December 5, 2014 – 6:43PM
Nicholas Gruen of Lateral Economics Photo: Rodger Cummins
Australians are feeling the effects of a sluggish national economy with new figures revealing a sharp rise in the social and economic cost of unemployment.
The Fairfax-Lateral Economics Wellbeing Index showed the annual well-being cost of unemployment and underemployment surged 14 per cent during the past year to $15 billion – the equivalent of 1 per cent of the economy’s annual output.
The figures will add to jitters about the health of the national economy in a week when the official growth rate slowed to a crawl and the Australian dollar slipped to a four-and-a-half year low of US83.56c. In the past few days a number of prominent economists have forecast the Reserve Bank will soon cut interested rates in a bid to boost the economy. Also the Treasury Secretary Martin Parkinson warned on Wednesday that reforms were urgently needed to stop living standards from falling.
Wellbeing index 2014
The author of the well-being index, Dr Nicholas Gruen, said the true cost of unemployment and underemployment was being underestimated.
“Unemployment – and its milder cousin underemployment – don’t just lower output, they depress people’s wellbeing,” he said.
“Also GDP fails to measure the economic damage caused by the way long-term unemployment depresses future earning potential. The wellbeing index includes those effects.”
The unemployment rate has climbed from 5.7 per cent to 6.2 per cent over the past year and the rate of long-term unemployment is well above its 10-year average. The official measure of underemployment has also deteriorated sharply, reaching its highest level since the late 1970s.
The Wellbeing index – which uses a range of indicators to put a dollar figure on national welfare – highlights costs associated with unemployment not picked up by traditional economic measures such as GDP. This includes the skills lost during long periods out of work and other lasting consequences of unemployment.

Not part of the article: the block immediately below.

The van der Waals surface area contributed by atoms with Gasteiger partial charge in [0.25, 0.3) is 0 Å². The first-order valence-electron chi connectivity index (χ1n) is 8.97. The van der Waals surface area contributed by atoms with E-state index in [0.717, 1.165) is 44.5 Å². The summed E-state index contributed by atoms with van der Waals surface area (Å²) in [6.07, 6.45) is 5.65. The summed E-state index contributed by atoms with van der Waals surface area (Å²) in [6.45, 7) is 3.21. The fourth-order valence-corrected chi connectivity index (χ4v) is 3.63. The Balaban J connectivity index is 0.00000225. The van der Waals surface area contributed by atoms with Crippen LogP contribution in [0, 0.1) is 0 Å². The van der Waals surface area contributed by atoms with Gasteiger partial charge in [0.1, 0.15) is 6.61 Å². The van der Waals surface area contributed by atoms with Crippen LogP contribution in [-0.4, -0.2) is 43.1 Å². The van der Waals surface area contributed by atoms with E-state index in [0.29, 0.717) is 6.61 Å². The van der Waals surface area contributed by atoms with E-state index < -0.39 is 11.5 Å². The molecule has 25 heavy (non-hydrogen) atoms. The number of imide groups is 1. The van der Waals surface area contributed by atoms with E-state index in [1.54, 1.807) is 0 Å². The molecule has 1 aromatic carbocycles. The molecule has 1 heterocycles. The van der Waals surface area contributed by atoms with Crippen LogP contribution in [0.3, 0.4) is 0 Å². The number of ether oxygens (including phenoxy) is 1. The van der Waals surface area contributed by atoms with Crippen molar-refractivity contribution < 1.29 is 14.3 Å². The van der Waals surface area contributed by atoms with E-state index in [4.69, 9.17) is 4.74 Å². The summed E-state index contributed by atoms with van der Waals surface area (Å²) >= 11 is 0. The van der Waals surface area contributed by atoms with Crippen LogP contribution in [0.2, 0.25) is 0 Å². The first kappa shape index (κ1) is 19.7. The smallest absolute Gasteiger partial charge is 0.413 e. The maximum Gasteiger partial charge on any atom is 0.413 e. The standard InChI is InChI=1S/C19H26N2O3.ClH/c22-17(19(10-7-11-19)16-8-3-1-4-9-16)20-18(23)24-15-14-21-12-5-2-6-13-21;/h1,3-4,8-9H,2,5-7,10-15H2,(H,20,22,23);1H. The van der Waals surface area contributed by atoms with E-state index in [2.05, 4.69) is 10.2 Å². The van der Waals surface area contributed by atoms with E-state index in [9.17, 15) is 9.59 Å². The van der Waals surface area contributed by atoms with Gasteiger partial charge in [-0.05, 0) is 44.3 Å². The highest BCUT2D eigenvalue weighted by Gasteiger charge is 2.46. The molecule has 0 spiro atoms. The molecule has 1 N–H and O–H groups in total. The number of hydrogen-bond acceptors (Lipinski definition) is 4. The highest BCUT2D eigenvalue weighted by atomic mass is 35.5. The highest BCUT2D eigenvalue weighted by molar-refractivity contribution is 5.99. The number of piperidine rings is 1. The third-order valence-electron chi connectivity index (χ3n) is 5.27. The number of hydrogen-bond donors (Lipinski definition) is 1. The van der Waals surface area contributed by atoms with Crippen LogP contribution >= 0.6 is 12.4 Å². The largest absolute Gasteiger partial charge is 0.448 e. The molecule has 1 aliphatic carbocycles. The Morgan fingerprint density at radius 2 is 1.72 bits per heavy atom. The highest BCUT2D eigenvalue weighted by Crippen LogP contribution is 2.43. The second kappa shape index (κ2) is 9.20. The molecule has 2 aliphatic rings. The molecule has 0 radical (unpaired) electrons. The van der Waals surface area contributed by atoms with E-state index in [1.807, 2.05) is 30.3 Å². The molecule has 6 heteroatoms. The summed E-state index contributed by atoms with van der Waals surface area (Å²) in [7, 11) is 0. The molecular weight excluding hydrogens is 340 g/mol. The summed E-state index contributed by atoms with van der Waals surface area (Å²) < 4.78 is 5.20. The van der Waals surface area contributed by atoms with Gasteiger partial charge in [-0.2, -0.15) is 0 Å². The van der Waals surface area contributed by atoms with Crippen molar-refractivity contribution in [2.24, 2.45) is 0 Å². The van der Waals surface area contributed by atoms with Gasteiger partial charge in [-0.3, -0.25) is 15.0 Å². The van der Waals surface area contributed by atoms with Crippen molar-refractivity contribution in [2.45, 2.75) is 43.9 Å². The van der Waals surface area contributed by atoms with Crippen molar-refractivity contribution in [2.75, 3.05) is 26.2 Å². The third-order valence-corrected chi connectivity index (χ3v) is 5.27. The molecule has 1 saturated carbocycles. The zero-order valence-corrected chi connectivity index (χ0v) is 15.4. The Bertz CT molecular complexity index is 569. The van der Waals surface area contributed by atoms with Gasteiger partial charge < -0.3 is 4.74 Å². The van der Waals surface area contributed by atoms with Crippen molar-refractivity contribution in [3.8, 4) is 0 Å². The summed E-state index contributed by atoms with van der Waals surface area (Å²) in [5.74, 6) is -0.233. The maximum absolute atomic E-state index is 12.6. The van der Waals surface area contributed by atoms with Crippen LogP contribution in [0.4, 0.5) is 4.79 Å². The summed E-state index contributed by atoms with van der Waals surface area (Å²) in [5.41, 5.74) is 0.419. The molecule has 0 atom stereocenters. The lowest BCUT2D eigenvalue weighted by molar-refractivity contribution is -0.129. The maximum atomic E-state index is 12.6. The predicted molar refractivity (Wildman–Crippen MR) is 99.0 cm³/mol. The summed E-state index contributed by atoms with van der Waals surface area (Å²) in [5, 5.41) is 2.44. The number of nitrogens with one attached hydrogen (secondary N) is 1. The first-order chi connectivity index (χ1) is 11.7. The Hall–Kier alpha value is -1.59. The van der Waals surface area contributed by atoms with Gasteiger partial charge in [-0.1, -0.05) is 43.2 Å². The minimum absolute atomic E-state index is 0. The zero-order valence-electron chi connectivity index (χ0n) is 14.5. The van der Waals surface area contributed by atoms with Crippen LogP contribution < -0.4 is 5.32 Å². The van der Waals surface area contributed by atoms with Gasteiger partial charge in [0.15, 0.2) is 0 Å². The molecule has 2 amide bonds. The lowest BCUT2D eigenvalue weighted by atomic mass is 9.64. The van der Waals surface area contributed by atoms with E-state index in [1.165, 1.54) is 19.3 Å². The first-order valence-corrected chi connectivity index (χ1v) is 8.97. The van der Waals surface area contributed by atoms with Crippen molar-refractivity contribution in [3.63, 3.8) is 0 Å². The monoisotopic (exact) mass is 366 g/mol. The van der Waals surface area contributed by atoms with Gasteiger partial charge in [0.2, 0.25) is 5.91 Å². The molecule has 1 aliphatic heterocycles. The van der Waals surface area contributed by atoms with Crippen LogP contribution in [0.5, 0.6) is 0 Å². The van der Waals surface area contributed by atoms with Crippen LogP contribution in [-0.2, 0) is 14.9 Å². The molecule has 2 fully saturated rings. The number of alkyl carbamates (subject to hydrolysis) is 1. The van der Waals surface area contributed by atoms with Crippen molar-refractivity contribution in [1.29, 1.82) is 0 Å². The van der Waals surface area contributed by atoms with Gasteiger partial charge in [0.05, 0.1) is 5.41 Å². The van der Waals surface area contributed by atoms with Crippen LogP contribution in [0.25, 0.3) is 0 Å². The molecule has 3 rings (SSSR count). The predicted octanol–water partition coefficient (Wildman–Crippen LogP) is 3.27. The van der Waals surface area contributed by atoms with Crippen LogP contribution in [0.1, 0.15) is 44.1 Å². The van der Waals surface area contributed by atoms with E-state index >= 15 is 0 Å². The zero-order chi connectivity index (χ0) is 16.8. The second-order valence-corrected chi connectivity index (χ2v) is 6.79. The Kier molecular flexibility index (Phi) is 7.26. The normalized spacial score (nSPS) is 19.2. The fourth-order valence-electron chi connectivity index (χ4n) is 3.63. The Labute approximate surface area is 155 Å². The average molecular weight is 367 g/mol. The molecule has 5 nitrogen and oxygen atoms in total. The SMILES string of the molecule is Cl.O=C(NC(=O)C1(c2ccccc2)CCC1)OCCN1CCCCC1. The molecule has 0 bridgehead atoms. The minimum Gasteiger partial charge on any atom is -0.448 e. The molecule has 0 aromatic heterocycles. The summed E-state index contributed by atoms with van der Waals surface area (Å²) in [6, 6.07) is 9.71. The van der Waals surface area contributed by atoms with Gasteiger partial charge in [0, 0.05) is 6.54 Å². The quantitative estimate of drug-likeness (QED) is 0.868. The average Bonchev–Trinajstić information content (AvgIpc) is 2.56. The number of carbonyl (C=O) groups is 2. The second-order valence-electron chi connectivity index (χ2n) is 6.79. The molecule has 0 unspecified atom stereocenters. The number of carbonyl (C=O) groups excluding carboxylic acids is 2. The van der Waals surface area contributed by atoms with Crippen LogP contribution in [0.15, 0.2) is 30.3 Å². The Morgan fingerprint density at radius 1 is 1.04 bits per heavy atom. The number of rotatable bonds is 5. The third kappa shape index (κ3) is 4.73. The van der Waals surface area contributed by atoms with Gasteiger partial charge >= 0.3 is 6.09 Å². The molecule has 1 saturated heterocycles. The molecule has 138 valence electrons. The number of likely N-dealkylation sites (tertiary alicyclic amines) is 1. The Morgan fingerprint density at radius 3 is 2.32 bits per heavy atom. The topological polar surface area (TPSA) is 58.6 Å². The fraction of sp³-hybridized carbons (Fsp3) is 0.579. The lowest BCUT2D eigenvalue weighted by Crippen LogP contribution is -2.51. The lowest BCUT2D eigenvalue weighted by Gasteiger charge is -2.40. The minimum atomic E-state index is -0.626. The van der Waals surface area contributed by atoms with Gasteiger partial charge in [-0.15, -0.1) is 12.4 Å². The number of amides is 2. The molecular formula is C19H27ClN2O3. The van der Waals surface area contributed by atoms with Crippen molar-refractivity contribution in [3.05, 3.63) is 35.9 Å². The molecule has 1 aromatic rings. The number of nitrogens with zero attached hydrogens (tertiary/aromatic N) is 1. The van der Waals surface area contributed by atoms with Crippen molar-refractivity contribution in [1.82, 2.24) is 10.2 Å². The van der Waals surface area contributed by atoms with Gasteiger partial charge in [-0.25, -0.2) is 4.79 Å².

The index estimated the well-being cost of unemployment in the year to September was $9.3 billion. The well-being cost of underemployment was $3.8 billion and long-term unemployment was a $2 billion drag. The well-being cost of underemployment surged by 14 per cent in the year.
Dr Gruen warned against “policy fatalism” in the face of rising unemployment.
“We’re tightening fiscal policy but the Reserve Bank has drawn up stumps on easing interest rates,” he said.”We’ve come to accept our own mini-version of other developed countries’ malaise. We’re choosing policy timidity not after rigorously assessing the available options.”
Overall, the well-being index fell 0.7 per cent in the year to September despite a most rise in the September quarter. This contrasts with gross domestic product which rose by 2.7 per cent in that period.
The index showed obesity is taking a growing toll on Australia’s collective welfare. The total well-being cost of obesity reached a record $126.1 billion in the year to September, an increase of 6 per cent. Other major drags on national well-being were untreated mental illness, inequality and overwork.
Source : The Canberra Times